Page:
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Most interviewers still asking inappropriate questions

Ricky Martin
vacancies

Interviewers come under fire after survey reveals eight out of ten are guilty of asking illegal questions. 91 percent of hiring managers and interviewers do not think it is illegal to ask where a candidate’s accent is from. 88 percent do not think it is illegal to ask what year they were born. Contributor Ricky Martin, (winner of The Apprentice) and MD – Hyper Recruitment Solutions (HRS).

Three in five (59 percent) hiring managers asked what year a candidate graduated. Over half (51 percent) asked if the interviewee was in a relationship or married and 42 percent asked if the applicant had plans to start a family. An alarming 85 percent of interviewers have admitted asking illegal questions during the interview process, new research by UK science and technology recruitment specialists, Hyper Recruitment Solutions (HRS) has today revealed.[1] The research also unveiled confusion among hiring managers over what can and cannot be asked, with nearly half (47 percent) saying they have never had official training on what questions are legal and illegal to ask in an interview.

The findings highlight a lack of interview training among those responsible for hiring staff. Just a third (36 percent) of those at a junior level of responsibility said they had received training, compared to 56 percent of those at director level and 72 percent of business owners. The Apprentice winner Ricky Martin, who set up his own recruitment firm (HRS) after winning the reality TV show in 2012, called on Britain’s bosses to sharpen up their act when it comes to interviews – to give all applicants an equal chance.

He said: “It’s pretty shocking to unearth that such illegal practices are happening every day in the hiring process. It is imperative British bosses are educated on work place practice, to put a stop to such shocking and illegal interview practices which lead to unprecedented inequality. It’s also really important a light is shone on what is and isn’t acceptable in the recruitment process to give prospective employees the best possible chance of success at the interview stage.”

Over three-quarters (77 percent) of interviewers surveyed said they do not think it is illegal to ask, ‘Are you planning on going on maternity / paternity leave?’ with 40 percent thinking the question is acceptable and 36 percent thinking it is inappropriate – but not illegal. However, 42 percent of male hiring managers think it is an ‘acceptable’ question compared to 24 percent of female hiring chiefs.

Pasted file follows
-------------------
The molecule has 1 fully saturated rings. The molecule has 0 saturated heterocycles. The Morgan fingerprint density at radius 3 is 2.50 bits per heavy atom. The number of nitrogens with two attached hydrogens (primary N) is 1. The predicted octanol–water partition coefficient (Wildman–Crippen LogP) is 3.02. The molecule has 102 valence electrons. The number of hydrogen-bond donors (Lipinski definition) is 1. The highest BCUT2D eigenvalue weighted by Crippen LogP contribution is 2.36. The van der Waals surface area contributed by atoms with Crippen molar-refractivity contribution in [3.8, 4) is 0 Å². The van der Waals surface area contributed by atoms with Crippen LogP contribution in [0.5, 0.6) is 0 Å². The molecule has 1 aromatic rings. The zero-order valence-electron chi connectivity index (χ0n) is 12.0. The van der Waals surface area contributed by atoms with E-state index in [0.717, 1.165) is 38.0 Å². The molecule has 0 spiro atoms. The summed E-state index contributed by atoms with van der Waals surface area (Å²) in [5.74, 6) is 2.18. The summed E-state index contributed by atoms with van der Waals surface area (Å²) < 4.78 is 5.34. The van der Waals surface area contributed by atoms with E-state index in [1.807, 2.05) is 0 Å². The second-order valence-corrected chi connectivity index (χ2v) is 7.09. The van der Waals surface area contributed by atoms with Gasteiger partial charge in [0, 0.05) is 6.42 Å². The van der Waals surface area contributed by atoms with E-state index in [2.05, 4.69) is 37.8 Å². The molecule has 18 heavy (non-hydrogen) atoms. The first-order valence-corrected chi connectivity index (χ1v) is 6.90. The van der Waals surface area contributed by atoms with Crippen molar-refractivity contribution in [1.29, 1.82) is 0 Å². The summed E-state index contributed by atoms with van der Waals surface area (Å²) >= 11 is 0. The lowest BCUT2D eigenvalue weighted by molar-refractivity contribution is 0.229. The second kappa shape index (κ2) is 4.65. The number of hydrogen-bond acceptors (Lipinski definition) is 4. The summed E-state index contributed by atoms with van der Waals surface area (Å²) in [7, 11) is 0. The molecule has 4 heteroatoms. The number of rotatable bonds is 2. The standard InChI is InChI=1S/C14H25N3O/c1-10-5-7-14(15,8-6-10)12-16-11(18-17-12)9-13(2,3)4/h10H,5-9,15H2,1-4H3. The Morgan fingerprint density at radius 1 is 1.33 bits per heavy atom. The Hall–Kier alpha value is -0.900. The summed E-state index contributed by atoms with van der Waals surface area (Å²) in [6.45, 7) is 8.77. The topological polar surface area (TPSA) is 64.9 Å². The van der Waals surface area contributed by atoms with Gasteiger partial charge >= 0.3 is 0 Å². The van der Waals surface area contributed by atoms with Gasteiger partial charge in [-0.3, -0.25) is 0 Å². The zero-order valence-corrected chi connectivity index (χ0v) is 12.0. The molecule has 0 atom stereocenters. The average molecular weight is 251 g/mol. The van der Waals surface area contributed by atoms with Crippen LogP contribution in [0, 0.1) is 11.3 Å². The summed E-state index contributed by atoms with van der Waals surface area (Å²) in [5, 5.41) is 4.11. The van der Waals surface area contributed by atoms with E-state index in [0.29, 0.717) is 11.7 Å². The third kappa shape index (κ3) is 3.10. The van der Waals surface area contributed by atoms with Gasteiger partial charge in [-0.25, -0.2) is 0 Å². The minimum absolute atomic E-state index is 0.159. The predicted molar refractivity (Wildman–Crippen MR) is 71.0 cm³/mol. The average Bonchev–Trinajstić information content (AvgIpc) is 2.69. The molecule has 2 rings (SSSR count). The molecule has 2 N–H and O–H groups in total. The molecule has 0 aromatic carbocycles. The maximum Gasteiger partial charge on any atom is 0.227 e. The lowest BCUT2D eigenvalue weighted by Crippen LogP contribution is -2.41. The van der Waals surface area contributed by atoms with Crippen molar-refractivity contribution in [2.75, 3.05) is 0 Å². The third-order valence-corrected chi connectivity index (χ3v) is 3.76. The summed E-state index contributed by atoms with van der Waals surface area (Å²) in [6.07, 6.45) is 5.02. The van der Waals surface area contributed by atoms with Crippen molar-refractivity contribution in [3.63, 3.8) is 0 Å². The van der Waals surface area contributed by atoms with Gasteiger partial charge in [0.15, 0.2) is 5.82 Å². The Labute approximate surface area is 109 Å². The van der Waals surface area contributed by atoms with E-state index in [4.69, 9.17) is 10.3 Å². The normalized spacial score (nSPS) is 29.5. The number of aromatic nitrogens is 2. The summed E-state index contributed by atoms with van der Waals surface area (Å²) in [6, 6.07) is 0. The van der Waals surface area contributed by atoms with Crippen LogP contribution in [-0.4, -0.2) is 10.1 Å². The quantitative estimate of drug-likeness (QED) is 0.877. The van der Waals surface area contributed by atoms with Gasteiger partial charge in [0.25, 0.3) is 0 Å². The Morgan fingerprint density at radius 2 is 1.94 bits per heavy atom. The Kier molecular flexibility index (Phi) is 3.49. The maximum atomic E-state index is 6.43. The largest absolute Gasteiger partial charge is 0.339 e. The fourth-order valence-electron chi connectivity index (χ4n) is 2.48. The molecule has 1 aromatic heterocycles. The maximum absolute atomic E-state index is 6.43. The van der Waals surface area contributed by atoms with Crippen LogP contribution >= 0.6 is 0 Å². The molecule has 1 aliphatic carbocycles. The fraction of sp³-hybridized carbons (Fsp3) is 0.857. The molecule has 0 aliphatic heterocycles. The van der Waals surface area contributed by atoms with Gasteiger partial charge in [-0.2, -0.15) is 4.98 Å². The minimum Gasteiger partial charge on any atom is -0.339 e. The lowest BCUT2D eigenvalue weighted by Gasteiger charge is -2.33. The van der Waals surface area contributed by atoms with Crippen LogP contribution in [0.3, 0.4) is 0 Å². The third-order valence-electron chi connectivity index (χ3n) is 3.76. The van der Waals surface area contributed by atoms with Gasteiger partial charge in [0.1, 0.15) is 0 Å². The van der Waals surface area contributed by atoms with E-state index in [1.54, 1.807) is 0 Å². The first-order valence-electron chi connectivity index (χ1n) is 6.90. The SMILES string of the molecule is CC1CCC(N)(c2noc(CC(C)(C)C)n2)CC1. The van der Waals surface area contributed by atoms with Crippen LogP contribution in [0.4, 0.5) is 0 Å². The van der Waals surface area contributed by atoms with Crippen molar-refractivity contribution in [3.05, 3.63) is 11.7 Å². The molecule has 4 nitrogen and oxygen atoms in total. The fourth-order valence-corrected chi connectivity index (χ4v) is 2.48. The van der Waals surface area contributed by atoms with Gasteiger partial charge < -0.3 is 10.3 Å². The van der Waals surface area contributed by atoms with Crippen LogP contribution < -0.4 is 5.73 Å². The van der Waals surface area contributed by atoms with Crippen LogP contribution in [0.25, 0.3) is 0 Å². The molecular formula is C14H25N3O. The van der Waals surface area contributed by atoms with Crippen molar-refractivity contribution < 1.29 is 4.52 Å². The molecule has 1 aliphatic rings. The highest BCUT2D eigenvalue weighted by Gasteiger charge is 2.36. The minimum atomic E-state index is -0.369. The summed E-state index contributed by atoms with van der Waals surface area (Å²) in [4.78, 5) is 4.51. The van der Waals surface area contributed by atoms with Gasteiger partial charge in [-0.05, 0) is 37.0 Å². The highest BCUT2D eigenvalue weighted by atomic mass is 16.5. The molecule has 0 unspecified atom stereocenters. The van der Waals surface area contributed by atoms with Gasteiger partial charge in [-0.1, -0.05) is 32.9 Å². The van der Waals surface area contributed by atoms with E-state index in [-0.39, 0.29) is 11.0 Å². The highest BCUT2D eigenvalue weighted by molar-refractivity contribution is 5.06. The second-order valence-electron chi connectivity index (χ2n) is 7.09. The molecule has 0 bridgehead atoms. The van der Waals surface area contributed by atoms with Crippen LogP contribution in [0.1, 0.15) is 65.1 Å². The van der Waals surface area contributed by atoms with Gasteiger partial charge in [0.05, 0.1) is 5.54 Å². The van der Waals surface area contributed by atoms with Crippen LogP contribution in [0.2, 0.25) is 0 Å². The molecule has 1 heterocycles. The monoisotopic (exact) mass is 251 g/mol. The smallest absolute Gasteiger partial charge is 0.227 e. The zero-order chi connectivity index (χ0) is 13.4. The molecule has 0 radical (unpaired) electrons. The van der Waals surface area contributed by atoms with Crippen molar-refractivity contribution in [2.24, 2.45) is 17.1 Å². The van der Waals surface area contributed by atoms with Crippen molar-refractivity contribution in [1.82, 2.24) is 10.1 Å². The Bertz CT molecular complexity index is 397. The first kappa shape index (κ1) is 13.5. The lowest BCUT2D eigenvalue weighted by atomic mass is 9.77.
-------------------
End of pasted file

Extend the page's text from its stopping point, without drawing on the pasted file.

From an employee point of view, the survey went on to show that one in five (19 percent) feel they have been mistreated in an interview.  And, of those, 48 percent tried to ignore it, 34 percent told the interviewer how they felt, 19 percent walked out and just 17 percent made a complaint to the hiring company. Twenty-three percent of men and 16 percent of women said they had felt mistreated in an interview, with twice as many men (43 percent) as women (22 percent) telling the interviewer how they felt.

Mr Martin continued: This research isn’t about suggesting the recruitment process is made easy for interviewees, but ensuring all prospective employees are given a fair, legal and honest opportunity to secure a job based on their skills and ability not their gender, personal choices or maternity/paternity choices!”

 By law, employers cannot ask people about their ‘protected characteristics’ in an interview as this could lead to discrimination (unless it is a positive action to help people with a protected characteristic.

Protected characteristics’ include marital status, whether people have or plan to have children, health and disability, age, becoming or being a transsexual person, race including colour, nationality, ethnic or national origin, religion, belief or lack of religion / belief, sex and sexual orientation.

[1] By law, employers cannot ask people about their ‘protected characteristics’ in an interview as this could lead to discrimination (unless it is a positive action to help people with a protected characteristic.

‘Protected characteristics’ include marital status, whether people have or plan to have children, health and disability, age, becoming or being a transsexual person, race including colour, nationality, ethnic or national origin, religion, belief or lack of religion / belief, sex and sexual orientation.


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